The Marsh Fritillary, Euphydryas aurinia, is a species listed in the appendices to the European Union Habitats & Species Directive. The effect of this legislation is to give protection to both the animal and its habitat. The description of the life cycle of Euphydryas aurinia presented is based on the work of Dr Ken Bond of University College Cork.
IPCC work to conserve the marsh fritillary butterfly on our nature reserve at Lullymore West in Co. Kildare. Watch our short film above about the Life Cycle of the Marsh Fritillary Butterfly (Euphydryas aurinia)
Eggs are laid soon after the emergence of the females in the middle of May. The eggs are laid in large batches of up to 350, on the undersides of basal leaves of Succisa pratensis. Large plants with well-developed leaves are selected for oviposition. The eggs are approximately 0.8mm high, subspherical and with flat top and base. When they are laid initially, the eggs are white, they then turn brown 8 days after oviposition, and finally purple-brown after 12 days.
Larvae or Caterpillars
In early to mid-June, larvae hatch from the eggs. As soon as the larvae hatch, they spin a web close to the ground, on the basal leaves of Succisa pratensis. They live gregariously in this web, feeding mainly on the undersides of the leaves to which the web is attached. These early-instar larvae are black and hairy. The web is small and inconspicuous at first, but is greatly enlarged during the summer, becoming noticeable from August onwards. By late September larval webs are very conspicuous, attached to basal leaves, and frequently to other surrounding vegetation as well.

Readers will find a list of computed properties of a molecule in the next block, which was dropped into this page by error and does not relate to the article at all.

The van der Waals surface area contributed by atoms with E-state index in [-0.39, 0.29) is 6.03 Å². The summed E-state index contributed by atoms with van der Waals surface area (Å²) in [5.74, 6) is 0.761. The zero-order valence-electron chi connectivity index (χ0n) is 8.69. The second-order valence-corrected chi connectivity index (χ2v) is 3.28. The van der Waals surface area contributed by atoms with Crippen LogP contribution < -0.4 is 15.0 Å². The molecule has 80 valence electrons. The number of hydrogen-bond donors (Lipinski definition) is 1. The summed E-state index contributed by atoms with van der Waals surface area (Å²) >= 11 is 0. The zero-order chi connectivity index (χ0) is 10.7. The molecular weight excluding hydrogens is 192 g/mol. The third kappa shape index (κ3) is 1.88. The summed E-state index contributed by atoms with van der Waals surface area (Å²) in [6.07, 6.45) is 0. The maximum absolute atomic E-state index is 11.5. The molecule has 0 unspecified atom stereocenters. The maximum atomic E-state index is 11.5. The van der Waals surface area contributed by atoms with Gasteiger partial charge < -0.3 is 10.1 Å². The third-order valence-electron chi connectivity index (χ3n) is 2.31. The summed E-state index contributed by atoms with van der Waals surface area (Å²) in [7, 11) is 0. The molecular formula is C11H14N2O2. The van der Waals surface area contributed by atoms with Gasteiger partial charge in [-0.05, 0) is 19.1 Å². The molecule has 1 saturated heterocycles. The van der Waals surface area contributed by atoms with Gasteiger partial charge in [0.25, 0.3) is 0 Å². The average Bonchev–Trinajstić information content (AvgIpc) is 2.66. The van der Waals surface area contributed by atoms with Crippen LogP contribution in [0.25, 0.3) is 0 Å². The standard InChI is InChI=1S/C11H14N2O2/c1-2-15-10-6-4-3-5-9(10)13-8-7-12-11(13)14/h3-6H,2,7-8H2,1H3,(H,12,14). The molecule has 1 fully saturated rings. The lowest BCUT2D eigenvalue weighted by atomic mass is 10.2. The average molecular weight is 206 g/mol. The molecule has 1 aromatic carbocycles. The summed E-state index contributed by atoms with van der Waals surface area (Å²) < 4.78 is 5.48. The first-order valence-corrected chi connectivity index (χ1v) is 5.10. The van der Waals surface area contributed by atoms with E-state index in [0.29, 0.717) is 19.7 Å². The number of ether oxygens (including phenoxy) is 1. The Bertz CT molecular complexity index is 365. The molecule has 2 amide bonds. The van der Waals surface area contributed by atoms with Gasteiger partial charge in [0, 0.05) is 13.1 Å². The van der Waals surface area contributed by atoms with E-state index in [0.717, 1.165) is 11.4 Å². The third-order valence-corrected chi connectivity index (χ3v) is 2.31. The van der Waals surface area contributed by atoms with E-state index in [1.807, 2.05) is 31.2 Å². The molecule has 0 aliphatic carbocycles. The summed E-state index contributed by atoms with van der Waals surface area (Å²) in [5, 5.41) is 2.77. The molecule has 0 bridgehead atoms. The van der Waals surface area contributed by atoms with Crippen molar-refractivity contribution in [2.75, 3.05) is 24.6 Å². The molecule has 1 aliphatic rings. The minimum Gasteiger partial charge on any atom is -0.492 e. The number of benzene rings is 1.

The walls of the web develop a shining brownish appearance by this time. The larval web can become quite extensive by late September, and is also made conspicuous by the presence of several withered, or partly consumed leaves, spun together as part of the web complex. At this stage the larvae often leave the first web and construct a similar web on fresh leaves a short distance away, typically no more than a metre distant.
In Spring, during the first milder weather with sunshine, larvae emerge to bask in sunshine, usually about the middle of March. In some years they have been observed as early as mid February (Ken Bond, pers. comm.). The black larvae absorb solar radiation, allowing them to become active early in the year in relatively cold conditions, as they can attain body temperatures well above ambient values. During the early spring the larvae again live gregariously in small groups, on or adjacent to a less conspicuous web spun on vegetation close to the ground. The larvae eventually disperse to live individually, prior to pupation, about the end of April.
The pupa is distinctive in appearance, being white, with black and orange markings. It is usually attached to a twig or grass stem close to the ground from late April to early May. Although it may be clearly visible from near ground level, it is much less likely to be observed from above than the larva.